Patrice Munsel, an coloratura soprano who performed often at the Metropolitan Opera, and who took on theatre roles later in her career, died on Aug. 4 at her home in the Adirondack Mountains of New York State. She was 91.
Ms. Munsel, who was born May 14, 1925, in Spokane, WA, was only 17 when, 1943, she won a audition at the Met through a program called “Metropolitan Opera Auditions of the Air." She became the youngest singer to make a debut at the opera house.
She went on to perform on the Met stage more than 225 times over a 15-year period. Her credits include Lucia di Lammermoor, La Traviata, Romeo and Juliet, Tales Of Hoffman, Rigoletto, Cosi Fan Tutte, and La Perichole. Her best-known role was Adele in Johann Strauss II’s Die Fledermaus, which she first performed in 1950.
When she tired of the light, comedic roles the Met kept assigning her, she left the company in 1958 and began doing a wider range of operatic parts, as well as taking theatre parts around the U.S. She sang in shows like The Sound of Music, A Little Night Music, Kismet and The King and I. She acted in I Do! I Do! at both the Cape Playhouse in Massachusetts and the Ogunquit Playhouse in Maine. At the latter company, she also essayed Mame and The Play’s the Thing.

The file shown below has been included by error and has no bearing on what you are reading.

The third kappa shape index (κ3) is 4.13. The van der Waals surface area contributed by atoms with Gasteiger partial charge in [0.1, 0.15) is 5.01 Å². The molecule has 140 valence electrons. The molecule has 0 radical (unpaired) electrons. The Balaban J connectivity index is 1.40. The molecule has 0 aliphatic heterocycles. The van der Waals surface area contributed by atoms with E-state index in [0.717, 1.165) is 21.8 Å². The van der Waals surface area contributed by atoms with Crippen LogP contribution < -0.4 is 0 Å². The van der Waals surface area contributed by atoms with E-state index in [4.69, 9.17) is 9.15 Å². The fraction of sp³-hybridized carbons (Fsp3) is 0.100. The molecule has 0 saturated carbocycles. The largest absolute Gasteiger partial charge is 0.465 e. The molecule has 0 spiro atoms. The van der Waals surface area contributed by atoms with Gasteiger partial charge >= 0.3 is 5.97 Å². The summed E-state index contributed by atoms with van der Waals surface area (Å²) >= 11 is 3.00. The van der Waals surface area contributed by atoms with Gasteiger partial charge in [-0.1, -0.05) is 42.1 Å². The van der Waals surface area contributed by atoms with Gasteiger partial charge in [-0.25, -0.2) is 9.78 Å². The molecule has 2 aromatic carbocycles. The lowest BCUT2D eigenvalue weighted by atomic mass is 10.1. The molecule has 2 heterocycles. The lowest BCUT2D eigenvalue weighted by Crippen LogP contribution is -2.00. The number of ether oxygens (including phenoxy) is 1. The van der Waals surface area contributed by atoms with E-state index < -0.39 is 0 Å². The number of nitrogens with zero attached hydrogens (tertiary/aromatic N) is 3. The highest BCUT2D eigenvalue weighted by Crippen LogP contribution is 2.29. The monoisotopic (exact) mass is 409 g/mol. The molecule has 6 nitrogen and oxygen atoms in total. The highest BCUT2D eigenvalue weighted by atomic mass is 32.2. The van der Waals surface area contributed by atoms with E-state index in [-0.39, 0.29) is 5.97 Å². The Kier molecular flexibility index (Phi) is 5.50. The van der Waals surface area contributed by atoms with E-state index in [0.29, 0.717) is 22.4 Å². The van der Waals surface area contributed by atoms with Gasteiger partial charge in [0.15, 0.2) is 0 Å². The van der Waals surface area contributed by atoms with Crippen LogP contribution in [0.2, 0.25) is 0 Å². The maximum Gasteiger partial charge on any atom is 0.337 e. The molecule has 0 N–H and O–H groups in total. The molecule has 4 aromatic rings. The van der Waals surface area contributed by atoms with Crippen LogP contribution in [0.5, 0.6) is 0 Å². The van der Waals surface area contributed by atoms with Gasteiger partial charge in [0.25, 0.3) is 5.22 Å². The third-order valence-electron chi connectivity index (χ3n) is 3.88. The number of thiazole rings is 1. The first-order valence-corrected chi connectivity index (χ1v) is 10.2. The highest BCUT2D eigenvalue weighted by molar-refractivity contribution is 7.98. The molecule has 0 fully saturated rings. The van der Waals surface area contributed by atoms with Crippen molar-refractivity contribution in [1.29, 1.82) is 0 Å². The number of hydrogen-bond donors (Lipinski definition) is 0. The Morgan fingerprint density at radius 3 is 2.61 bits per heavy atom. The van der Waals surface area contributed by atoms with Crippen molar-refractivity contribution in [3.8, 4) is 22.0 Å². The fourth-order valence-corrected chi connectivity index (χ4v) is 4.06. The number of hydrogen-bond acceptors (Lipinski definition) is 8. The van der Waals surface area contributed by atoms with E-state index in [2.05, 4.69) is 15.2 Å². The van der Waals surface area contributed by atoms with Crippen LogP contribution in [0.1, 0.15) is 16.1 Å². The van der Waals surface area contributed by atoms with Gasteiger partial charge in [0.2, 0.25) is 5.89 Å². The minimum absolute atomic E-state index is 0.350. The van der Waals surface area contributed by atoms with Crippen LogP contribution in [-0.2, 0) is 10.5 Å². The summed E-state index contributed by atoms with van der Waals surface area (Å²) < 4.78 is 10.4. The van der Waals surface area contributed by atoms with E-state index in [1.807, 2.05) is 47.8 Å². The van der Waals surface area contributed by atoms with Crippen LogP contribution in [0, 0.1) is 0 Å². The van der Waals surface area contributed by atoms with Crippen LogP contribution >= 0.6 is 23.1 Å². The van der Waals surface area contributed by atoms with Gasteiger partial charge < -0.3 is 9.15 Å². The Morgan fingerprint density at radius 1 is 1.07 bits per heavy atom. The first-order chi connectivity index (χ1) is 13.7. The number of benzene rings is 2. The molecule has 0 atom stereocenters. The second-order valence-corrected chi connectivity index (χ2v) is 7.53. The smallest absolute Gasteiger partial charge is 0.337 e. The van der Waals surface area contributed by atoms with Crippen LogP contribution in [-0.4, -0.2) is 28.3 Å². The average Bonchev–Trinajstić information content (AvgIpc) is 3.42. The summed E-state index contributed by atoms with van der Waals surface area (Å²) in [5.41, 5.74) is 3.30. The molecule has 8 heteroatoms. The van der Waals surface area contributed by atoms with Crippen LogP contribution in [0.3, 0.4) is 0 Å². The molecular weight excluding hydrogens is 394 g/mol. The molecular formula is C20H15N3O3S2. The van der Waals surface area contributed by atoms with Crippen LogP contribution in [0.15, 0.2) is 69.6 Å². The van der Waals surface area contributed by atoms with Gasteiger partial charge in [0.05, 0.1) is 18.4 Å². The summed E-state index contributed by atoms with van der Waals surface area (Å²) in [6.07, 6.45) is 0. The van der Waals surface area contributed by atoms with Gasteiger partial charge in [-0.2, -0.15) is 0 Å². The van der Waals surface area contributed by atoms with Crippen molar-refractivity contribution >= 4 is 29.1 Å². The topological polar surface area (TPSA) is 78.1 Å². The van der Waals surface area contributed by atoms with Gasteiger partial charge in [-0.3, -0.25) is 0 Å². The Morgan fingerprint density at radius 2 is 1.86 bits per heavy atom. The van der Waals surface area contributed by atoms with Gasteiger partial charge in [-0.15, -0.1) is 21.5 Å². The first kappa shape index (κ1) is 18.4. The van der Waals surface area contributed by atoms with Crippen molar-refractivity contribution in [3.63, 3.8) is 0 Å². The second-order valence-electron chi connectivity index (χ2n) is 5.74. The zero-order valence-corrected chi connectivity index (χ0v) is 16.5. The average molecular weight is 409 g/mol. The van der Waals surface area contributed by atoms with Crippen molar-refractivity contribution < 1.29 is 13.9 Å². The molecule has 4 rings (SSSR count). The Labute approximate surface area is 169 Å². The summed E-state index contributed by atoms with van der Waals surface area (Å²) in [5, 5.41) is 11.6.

On Broadway, she was seen in the 1975 musical revue, A Musical Jubilee, directed by Morton Da Costa, and co-starring Lillian Gish, Tammy Grimes, Larry Kert and John Raitt.
She sang on many of the popular talk and variety shows in the 1950s, and, during the 1957-58 season, she had her own television variety show, The Patrice Munsel Show.
Munsel was married advertising and public relations executive Robert Schuler in 1952. He predeceased her in 2007, as did their son Rhett. She is survived by three other children, daughters Heidi Schuler Bright and Nicole Schuler, and son Scott Schuler.